In an effort to determine the mechanism behind the aggressive phenotype of the H441 cells in which RASSF2 levels were decreased, we examined the activation status of Ras-controlled signaling pathways and found an increase in activated AKT (Figure 5). This result is consistent with previous studies showing that cell lines in which the RASSF2 promoter is methylated had higher levels of activated AKT compared to those cell lines in which the RASSF2 promoter was not methylated . Interestingly, no effect on MAPK signaling molecules was observed in cells from RASSF2 knockout mice during osteoblast differentiation . Thus, it appears that the effects of RASSF2 in modulating Ras-mediated signaling pathways may be somewhat specific. Since RASSF2 can interact directly with activated K-Ras, it remains to be determined exactly how RASSF2 can selectively regulate some Ras-mediated signaling pathways while having little effect on others. RASSF2 interacts preferentially with K-Ras  and may thus negatively impact K-Ras-specific signaling pathways without impacting those pathways mediated by H-Ras or N-Ras. It is possible that RASSF2 may have some direct effects on the regulation of AKT activity, but further studies are required to determine whether this is indeed the case.
One possible explanation for the increased growth and transformed phenotype of the RASSF2 knockdown cells is enhanced NF-κB signaling which may be promoted by inactivation of RASSF2. RASSF2 can modulate NF-κB signaling by multiple mechanisms. Firstly, it forms a complex with IκBα and β , thereby directly regulating the NF-κB signaling pathway. Secondly, loss of RASSF2 is associated with elevated levels of activated AKT (Figure 5 and ), which can then activate NF-κB signaling. AKT promotes tumor cell invasion which can occur via NF-κB signaling [33–36]. Thirdly, inactivation of PAR-4 results in aberrant NF-κB signaling , and we have shown that RASSF2 is required for the full apoptotic effects of PAR-4 . Thus, RASSF2 may regulate NF-κB signaling both directly and indirectly, and loss of RASSF2 expression results in deregulated NF-κB signaling that may be associated with enhanced growth and invasion.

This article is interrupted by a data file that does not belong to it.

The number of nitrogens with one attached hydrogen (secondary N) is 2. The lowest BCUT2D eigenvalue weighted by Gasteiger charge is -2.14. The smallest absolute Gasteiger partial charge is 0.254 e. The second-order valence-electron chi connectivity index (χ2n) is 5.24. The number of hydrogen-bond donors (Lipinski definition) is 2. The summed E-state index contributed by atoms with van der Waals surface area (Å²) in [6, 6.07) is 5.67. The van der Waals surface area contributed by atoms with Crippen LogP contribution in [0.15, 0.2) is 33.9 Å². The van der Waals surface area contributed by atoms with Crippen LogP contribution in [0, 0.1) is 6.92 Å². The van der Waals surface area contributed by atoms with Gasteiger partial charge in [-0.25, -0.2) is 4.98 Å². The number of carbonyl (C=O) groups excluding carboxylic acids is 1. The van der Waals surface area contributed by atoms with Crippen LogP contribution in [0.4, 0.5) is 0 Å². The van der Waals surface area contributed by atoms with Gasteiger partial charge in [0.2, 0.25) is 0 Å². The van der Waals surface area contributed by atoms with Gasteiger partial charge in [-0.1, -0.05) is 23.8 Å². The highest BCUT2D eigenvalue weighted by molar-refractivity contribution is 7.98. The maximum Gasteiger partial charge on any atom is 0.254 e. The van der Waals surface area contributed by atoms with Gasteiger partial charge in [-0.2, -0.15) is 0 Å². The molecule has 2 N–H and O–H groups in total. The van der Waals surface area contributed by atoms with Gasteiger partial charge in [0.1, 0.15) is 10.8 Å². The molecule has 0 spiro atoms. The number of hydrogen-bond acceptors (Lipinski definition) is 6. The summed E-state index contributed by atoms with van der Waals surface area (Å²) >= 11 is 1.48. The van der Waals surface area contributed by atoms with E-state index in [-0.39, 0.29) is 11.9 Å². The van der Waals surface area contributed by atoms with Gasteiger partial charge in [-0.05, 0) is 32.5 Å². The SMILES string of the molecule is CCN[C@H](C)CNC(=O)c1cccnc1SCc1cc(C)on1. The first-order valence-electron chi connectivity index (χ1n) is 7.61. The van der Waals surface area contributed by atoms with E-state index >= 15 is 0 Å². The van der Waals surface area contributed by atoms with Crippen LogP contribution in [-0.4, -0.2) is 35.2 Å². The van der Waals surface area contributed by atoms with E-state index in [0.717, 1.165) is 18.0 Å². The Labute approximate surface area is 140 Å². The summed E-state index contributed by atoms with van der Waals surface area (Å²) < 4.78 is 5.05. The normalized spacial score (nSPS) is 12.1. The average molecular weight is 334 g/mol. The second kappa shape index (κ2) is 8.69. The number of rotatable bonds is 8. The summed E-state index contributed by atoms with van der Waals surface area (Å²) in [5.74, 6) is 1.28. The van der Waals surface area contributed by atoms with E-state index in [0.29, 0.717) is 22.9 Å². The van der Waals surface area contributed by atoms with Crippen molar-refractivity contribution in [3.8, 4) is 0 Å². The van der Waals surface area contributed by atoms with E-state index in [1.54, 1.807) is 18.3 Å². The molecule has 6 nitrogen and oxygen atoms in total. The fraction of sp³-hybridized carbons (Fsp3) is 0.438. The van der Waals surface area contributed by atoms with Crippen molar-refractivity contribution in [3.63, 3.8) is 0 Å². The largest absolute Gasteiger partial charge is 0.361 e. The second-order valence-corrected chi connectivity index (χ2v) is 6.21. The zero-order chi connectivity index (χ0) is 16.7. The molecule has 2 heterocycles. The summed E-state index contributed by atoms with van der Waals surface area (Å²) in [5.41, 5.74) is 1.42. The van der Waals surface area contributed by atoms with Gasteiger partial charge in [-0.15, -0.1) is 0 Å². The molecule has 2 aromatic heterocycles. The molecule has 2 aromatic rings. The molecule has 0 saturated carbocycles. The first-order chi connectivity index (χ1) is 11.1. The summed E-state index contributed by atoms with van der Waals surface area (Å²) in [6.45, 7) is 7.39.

Our data also suggest that loss of RASSF2 expression confers resistance to taxol and cisplatin (Figure 6), 2 frontline therapeutics for the treatment of NSCLC . These two agents offer only a modest improvement in median survival time for patients with advanced NSCLC . Since RASSF2 is inactivated at a high frequency in lung cancer [9, 11, 19] and loss of RASSF2 expression is associated with an increase in activated AKT (Figure 5 and , a targeted therapeutic approach using agents against AKT, perhaps in combination with cytotoxic therapy, may prove more successful in at least a subset of lung cancer patients. Currently, there are a number of AKT inhibitors available, some of which are already in clinical trials .
In summary, we found that loss of RASSF2 expression enhances the transformed phenotype of lung cancer cells expressing oncogenic K-Ras. This more aggressive phenotype is associated with an increase in activated AKT, suggesting that RASSF2 can negatively regulate Ras-controlled growth promoting pathways. Inactivation of RASSF2 also confers resistance to cisplatin and taxol, suggesting that RASSF2, or the signaling pathways that it regulates, may serve as a target for therapy for lung cancer.
This work was funded in part by the Kentucky Lung Cancer Research Program.